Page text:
Steve Sinclair is a world-weary former gunslinger, now living as a peaceful rancher. Things go wrong when his wild younger brother Tony arrives on the scene with his new gun and pending bride and former saloon girl Joan Blake.
Granted a small plot of land in a lush valley and a start of cattle by the generous landowner and cattle baron, Dennis Deneen, the once-feared gunslinger, Steve Sinclair, has renounced violence, intent on keeping the peace in the community. However, the sudden arrival of Steve's much younger brother, Tony, and his saloon singer fiancée, Joan Blake, will pave the way for a bitter rivalry between siblings, as the volatile young gunfighter craves to prove his mettle. More and more, Tony's tricked-out custom six-shooter demands blood. Is Tony destined to be the lord of the rich valley?Written by
A first score was written and recorded by Jeff Alexander but had to be replaced due to extensive re-cutting. See more »
When Brick and Steve have their discussion about looking for Tony, many of both their mouth movements do not match the words they are speaking. See more »
I know all about the brother and the sickness inside him. He didn't get that from Steve, he was born with it.
I don't think that Tony ever did get born. I think that somebody just found him wedged into a gun cylinder and shot him out into the world by pressing the trigger.
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This is worth a watch if you are a fan of the more adult-themed westerns of the 1950s. But whose bright idea was it to put Cassavetes in a movie like this? It's a helluva weird choice. His acting style is so different from that of his co-star Robert Taylor that the film barely holds together.
To his credit, Cassavetes shoots for veracity, for a naturalism that brings humanity to a character that could've easily become a cardboard cutout of a psycho. In some ways, he is elevating the worn out clichés of the script, bringing some real life to them. But other aspects of his performance are flat absurd. For example, he periodically attempts some sort of ridiculous "western" accent, then just as quickly he'll drop it; sometimes this happens within a single line of dialog. You can take the boy out of Brooklyn, but you can't take the Brooklyn out of the boy, and I never bought for an instant that he was a tough western ranch kid with lingering Confederate sympathies. And his mood swings, as he goes rapidly from giggling to brooding, are hyper and overdone.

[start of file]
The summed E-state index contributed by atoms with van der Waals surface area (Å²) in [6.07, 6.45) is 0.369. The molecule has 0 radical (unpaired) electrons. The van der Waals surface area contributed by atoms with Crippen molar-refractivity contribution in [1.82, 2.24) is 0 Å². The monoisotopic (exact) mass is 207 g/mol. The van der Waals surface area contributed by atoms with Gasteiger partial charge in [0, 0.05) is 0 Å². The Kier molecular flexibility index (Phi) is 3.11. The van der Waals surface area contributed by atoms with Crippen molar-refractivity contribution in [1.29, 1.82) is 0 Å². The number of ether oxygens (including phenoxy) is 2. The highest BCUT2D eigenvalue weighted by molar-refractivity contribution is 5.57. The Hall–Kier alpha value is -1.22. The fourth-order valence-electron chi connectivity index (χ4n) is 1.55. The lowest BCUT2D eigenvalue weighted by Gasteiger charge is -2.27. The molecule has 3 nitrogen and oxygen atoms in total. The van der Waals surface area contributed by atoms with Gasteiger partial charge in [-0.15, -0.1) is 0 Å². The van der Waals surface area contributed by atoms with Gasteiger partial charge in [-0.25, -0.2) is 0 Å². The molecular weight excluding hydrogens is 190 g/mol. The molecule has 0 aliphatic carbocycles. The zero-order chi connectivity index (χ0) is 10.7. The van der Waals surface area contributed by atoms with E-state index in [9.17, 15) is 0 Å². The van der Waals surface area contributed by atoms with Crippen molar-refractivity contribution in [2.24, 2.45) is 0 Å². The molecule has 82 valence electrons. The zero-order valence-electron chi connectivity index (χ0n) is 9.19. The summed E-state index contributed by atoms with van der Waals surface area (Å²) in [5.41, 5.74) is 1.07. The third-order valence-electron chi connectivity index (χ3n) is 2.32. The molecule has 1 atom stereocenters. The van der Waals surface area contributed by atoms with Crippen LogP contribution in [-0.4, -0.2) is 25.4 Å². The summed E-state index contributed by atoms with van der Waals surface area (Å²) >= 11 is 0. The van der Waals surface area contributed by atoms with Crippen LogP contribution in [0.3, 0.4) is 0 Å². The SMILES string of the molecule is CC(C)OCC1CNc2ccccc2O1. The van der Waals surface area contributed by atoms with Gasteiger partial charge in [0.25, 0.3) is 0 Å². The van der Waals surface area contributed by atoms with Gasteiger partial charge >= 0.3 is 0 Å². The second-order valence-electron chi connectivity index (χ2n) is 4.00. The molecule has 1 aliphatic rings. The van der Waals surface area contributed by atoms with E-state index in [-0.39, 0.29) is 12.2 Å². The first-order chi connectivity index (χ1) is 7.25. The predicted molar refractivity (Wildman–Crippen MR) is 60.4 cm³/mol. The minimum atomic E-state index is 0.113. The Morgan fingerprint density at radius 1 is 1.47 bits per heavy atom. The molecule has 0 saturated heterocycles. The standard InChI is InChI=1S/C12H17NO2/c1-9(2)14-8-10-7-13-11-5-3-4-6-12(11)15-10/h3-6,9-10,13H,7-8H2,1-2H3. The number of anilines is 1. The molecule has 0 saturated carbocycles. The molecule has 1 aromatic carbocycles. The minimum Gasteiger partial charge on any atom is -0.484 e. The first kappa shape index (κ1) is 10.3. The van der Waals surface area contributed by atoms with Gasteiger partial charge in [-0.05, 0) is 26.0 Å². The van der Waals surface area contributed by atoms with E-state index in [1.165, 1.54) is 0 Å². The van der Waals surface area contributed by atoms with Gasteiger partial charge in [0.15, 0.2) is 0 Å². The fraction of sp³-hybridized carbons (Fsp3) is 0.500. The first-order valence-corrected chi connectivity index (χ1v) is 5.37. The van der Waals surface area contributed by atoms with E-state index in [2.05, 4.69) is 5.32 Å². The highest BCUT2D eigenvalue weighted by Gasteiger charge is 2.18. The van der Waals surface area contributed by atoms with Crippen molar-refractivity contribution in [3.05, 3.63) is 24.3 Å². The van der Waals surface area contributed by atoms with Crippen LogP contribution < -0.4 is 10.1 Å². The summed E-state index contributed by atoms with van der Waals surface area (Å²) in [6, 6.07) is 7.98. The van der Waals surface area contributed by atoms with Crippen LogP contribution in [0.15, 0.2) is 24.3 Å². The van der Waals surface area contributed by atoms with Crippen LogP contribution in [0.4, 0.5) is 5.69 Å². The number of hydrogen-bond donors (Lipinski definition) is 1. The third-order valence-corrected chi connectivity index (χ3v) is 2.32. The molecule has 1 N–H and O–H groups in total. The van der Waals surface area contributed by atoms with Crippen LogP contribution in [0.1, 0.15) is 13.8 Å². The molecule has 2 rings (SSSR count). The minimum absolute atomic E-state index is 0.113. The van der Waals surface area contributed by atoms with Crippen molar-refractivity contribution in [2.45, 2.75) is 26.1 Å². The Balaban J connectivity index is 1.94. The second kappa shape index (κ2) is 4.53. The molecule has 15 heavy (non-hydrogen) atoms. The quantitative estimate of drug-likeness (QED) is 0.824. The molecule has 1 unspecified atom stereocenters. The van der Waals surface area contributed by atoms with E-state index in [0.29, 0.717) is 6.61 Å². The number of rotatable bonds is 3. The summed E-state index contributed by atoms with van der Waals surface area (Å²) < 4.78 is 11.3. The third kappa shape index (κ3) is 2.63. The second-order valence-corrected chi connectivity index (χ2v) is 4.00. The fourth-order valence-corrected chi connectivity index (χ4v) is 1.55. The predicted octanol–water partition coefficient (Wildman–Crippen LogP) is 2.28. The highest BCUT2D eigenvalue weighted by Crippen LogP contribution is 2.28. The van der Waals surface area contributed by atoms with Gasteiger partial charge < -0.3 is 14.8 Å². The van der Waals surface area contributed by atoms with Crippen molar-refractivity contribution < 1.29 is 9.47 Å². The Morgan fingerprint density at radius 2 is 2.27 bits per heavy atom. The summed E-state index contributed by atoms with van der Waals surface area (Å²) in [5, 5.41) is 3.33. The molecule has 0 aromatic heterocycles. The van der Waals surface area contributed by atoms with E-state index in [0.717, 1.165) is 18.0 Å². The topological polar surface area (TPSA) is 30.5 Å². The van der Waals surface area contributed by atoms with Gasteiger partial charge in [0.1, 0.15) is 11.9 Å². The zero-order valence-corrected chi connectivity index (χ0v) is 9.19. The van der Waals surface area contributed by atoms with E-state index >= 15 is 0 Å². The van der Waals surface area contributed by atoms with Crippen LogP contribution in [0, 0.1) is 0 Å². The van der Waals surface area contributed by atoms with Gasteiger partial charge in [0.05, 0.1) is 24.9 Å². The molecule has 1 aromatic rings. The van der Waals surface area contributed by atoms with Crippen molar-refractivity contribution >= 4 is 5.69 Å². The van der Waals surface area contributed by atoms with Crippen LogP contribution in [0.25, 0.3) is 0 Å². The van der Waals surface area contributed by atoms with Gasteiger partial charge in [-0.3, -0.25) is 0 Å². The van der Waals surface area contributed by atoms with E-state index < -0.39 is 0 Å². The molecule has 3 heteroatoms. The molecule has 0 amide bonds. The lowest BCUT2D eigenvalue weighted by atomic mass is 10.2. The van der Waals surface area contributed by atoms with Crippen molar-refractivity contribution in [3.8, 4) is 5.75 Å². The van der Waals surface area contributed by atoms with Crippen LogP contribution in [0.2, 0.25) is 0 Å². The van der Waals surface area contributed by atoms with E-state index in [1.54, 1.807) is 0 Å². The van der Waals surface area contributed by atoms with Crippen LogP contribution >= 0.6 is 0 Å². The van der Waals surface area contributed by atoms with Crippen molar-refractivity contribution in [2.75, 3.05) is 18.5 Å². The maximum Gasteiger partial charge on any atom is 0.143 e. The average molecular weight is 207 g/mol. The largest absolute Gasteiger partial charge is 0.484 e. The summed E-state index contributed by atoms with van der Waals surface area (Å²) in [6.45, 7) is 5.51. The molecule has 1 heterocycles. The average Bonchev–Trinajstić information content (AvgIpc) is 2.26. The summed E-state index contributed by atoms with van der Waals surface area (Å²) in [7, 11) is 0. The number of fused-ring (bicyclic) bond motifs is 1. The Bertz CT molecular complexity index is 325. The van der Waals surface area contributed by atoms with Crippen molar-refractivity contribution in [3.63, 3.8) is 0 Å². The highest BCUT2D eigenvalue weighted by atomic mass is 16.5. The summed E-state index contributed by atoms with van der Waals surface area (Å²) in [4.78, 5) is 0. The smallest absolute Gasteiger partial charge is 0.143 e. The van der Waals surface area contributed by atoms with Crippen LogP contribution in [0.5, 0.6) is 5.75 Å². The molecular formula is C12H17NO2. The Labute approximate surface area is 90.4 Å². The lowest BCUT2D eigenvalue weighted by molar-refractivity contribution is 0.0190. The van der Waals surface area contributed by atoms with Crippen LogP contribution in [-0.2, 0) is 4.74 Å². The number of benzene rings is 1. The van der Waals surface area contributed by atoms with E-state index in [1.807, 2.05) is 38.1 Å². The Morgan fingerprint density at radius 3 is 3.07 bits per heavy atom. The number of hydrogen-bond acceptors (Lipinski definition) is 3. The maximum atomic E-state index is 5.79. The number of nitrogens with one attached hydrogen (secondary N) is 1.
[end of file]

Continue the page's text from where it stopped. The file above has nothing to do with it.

Meanwhile, Taylor is all classic Hollywood "strong & silent type" understatement, bordering on wooden and inexpressive. Their scenes together are oil and water. It brought me out of the story, into awareness that I was watching two actors who shouldn't be sharing the stage together. Their aesthetics are just too different.
In the plus column, supporting character actor Royal Dano is amazing in this movie, utterly convincing as a squatter with lingering Civil War resentments and a legal claim on a piece of land that puts him in direct conflict with the area ranchers. There are some brutal, squirm-inducing, standout scenes where Cassavetes terrorizes Dano. These are really subversive in a way, as Cassavetes' character takes on a role usually reserved for Indians, nameless "Others" who are utterly inhuman and dispensable.
I was also pleasantly surprised at Julie London's performance. She has a few key scenes early in the film and does a fine job, but she's underutilized; her character is sketched quickly, then left underdeveloped as her story thread is largely dropped.
Overall, this could've been a lot better, but it holds some interest for those with a particular love for the sub-genre. And Cassavetes fans will find much to like about his performance, at least for curiosity's sake.
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